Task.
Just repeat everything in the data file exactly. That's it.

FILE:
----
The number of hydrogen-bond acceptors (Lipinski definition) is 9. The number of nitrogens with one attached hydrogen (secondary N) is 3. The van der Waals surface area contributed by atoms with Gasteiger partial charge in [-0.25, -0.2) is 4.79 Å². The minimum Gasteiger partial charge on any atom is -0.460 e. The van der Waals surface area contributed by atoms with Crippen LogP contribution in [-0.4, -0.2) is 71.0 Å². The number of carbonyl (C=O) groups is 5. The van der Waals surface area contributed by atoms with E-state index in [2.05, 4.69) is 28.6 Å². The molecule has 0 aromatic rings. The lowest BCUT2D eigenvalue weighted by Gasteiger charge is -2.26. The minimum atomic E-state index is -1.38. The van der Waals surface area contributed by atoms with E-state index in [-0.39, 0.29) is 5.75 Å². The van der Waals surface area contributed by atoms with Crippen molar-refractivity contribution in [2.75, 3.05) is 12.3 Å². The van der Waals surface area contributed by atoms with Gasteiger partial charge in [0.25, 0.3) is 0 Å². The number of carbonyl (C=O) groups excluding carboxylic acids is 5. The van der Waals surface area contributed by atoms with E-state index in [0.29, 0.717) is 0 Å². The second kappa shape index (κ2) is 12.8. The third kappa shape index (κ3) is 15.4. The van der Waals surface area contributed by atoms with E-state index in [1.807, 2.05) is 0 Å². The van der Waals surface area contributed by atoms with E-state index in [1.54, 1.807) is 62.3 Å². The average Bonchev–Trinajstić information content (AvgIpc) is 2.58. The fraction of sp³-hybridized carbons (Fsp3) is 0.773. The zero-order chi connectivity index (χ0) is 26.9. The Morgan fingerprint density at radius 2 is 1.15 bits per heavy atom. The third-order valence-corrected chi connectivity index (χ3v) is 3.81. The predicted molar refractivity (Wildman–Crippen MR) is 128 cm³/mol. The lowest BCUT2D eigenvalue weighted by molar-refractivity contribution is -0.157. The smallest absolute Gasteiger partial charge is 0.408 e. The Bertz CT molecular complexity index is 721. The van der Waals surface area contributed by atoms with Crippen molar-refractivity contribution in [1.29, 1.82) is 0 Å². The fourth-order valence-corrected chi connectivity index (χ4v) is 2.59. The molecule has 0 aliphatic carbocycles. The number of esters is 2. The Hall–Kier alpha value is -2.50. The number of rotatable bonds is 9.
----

The number of hydrogen-bond acceptors (Lipinski definition) is 9. The number of nitrogens with one attached hydrogen (secondary N) is 3. The van der Waals surface area contributed by atoms with Gasteiger partial charge in [-0.25, -0.2) is 4.79 Å². The minimum Gasteiger partial charge on any atom is -0.460 e. The van der Waals surface area contributed by atoms with Crippen LogP contribution in [-0.4, -0.2) is 71.0 Å². The number of carbonyl (C=O) groups is 5. The van der Waals surface area contributed by atoms with E-state index in [2.05, 4.69) is 28.6 Å². The molecule has 0 aromatic rings. The lowest BCUT2D eigenvalue weighted by Gasteiger charge is -2.26. The minimum atomic E-state index is -1.38. The van der Waals surface area contributed by atoms with E-state index in [-0.39, 0.29) is 5.75 Å². The van der Waals surface area contributed by atoms with Crippen molar-refractivity contribution in [2.75, 3.05) is 12.3 Å². The van der Waals surface area contributed by atoms with Gasteiger partial charge in [0.25, 0.3) is 0 Å². The number of carbonyl (C=O) groups excluding carboxylic acids is 5. The van der Waals surface area contributed by atoms with E-state index in [0.29, 0.717) is 0 Å². The second kappa shape index (κ2) is 12.8. The third kappa shape index (κ3) is 15.4. The van der Waals surface area contributed by atoms with E-state index in [1.807, 2.05) is 0 Å². The van der Waals surface area contributed by atoms with E-state index in [1.54, 1.807) is 62.3 Å². The average Bonchev–Trinajstić information content (AvgIpc) is 2.58. The fraction of sp³-hybridized carbons (Fsp3) is 0.773. The zero-order chi connectivity index (χ0) is 26.9. The Morgan fingerprint density at radius 2 is 1.15 bits per heavy atom. The third-order valence-corrected chi connectivity index (χ3v) is 3.81. The predicted molar refractivity (Wildman–Crippen MR) is 128 cm³/mol. The lowest BCUT2D eigenvalue weighted by molar-refractivity contribution is -0.157. The smallest absolute Gasteiger partial charge is 0.408 e. The Bertz CT molecular complexity index is 721. The van der Waals surface area contributed by atoms with Crippen molar-refractivity contribution in [1.29, 1.82) is 0 Å². The fourth-order valence-corrected chi connectivity index (χ4v) is 2.59. The molecule has 0 aliphatic carbocycles. The number of esters is 2. The Hall–Kier alpha value is -2.50. The number of rotatable bonds is 9.